Dubai tourism has strong growth potential over the next decade

The emirate has been ranked at par with Beijing, Shanghai, Singapore, Tokyo and Washington DC for balanced dynamics of tourism growth

Dubai tourism, Growth, Sustainability, Hospitality, Wego
www.visitdubai.com

Dubai has balanced dynamics for the growth of its tourism sector over the next decade, thanks to its readiness, tourism infrastructure and additional avenues for visitor growth without straining its urban landscape, according to a report in Khaleej Times.

The emirate has been ranked at par with Beijing, Hong Kong, Munich, Osaka, Shanghai, Singapore, Tokyo and Washington DC for balanced dynamics of tourism growth by JLL and the World Travel and Tourism Council's (WTTC) latest report, Destination 2030.

Balanced dynamics cities are often business centres with a lower share of leisure compared to business travel, but they also have an established tourism infrastructure and potential for travel and tourism growth.

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Citing an example, the study highlighted that Dubai's tourism department has developed a sustainability strategy to ensure the continual development of sustainable tourism, along with a Dubai Green Tourism Awards scheme.

The study rated the emirate highly for supportiveness of policies in terms of fostering a sustainable tourism growth, scale of travel and tourism market and concentration and density of tourists and visitor activity. Ross Veitch, CEO of Wego, said the travel and tourism industry in Dubai continues to expand with more focus on leisure and entertainment.

"As the number of millennials and Generation Z travelling for business increases, we see 'bleisure' as a growing trend where more people are looking at combining their business trips with leisure. Dubai's vibrant leisure market is attracting more business travellers who are following this trend. Researches show that more than 60% of business trips are extended for leisure. A key measure that cities need to take is to balance between leisure and business travelers to address the demand," he said.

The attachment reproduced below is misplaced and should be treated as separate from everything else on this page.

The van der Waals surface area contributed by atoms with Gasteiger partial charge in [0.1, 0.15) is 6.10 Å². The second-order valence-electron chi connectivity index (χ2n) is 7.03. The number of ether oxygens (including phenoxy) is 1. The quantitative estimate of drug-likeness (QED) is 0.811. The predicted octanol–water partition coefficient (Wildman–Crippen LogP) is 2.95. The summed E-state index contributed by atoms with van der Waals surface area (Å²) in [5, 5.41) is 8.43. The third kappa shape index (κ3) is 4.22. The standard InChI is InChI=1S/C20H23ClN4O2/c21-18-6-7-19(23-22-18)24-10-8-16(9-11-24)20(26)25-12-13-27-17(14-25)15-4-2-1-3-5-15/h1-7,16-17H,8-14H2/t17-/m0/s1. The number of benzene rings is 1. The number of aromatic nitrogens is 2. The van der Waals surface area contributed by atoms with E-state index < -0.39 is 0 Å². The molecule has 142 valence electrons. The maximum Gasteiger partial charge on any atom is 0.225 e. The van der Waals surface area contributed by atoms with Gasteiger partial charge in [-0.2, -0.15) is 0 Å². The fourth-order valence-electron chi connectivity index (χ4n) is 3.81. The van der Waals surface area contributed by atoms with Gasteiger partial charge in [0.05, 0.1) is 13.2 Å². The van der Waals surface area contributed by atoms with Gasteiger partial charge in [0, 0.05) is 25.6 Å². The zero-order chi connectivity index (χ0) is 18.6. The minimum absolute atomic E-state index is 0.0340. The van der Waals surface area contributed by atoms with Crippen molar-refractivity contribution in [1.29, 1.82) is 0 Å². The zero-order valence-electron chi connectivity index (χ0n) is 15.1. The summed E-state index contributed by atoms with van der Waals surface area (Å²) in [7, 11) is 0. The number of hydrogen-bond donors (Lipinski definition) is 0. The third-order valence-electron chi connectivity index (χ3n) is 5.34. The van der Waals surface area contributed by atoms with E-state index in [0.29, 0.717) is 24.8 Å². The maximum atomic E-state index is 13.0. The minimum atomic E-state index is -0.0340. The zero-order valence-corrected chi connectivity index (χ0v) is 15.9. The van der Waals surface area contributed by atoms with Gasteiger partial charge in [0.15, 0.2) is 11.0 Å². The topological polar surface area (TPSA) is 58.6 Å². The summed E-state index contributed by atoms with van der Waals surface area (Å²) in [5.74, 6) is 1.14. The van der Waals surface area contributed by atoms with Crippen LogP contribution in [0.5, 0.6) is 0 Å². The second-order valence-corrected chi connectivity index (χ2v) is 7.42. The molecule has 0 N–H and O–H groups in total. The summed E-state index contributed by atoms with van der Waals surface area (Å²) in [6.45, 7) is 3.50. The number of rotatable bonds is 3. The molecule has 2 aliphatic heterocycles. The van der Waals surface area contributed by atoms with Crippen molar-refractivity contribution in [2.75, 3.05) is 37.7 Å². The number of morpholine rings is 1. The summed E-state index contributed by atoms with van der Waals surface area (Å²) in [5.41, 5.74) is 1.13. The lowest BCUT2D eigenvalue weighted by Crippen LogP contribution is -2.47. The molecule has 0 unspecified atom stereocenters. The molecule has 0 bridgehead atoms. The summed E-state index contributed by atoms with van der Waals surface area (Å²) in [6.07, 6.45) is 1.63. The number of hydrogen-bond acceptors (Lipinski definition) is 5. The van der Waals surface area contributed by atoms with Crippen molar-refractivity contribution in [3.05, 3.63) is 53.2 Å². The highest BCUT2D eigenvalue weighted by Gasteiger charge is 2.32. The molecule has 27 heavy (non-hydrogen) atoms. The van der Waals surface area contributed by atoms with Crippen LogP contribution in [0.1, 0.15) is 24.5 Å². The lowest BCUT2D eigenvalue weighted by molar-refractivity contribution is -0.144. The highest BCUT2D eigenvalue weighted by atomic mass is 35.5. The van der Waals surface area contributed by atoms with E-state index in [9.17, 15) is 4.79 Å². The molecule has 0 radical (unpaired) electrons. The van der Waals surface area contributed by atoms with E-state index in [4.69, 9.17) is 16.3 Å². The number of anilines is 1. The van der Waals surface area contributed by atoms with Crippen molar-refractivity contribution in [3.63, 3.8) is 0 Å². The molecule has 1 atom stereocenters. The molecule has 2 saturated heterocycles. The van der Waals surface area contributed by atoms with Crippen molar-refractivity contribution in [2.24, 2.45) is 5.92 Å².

Veitch pointed out that some of the other key tips for cities to attract more leisure travellers are building on the success of the lifestyle offerings for the country developing a repertoire of unique experiences, focusing on both leisure and business markets tapping into the bleisure trend and delivering personalised packages for travellers.

Laurent Voivenel, senior vice-president for operations and development for the Middle East, Africa and India at Swiss-Belhotel International, said in addition to being a leading leisure and shopping destination in the Middle East, Dubai is also a financial hub, a knowledge hub, a technology hub, a wellness hub and a centre for MICE.

"Dubai is shaping up extremely well with the development of state-of-the-art retail and hospitality projects, fabulous global airline connectivity and world-class infrastructure," he said.

Dubai Tourism's figures for the first five months showed that total international visitors reached 7.16 million, same as last year, despite stronger dirham and slowing regional economic growth. Tourists from traditional markets of India, Saudi Arabia, the UK and Russia fell but other markets compensated with higher number such as Germany, Oman, the Philippines, France and Nigeria.

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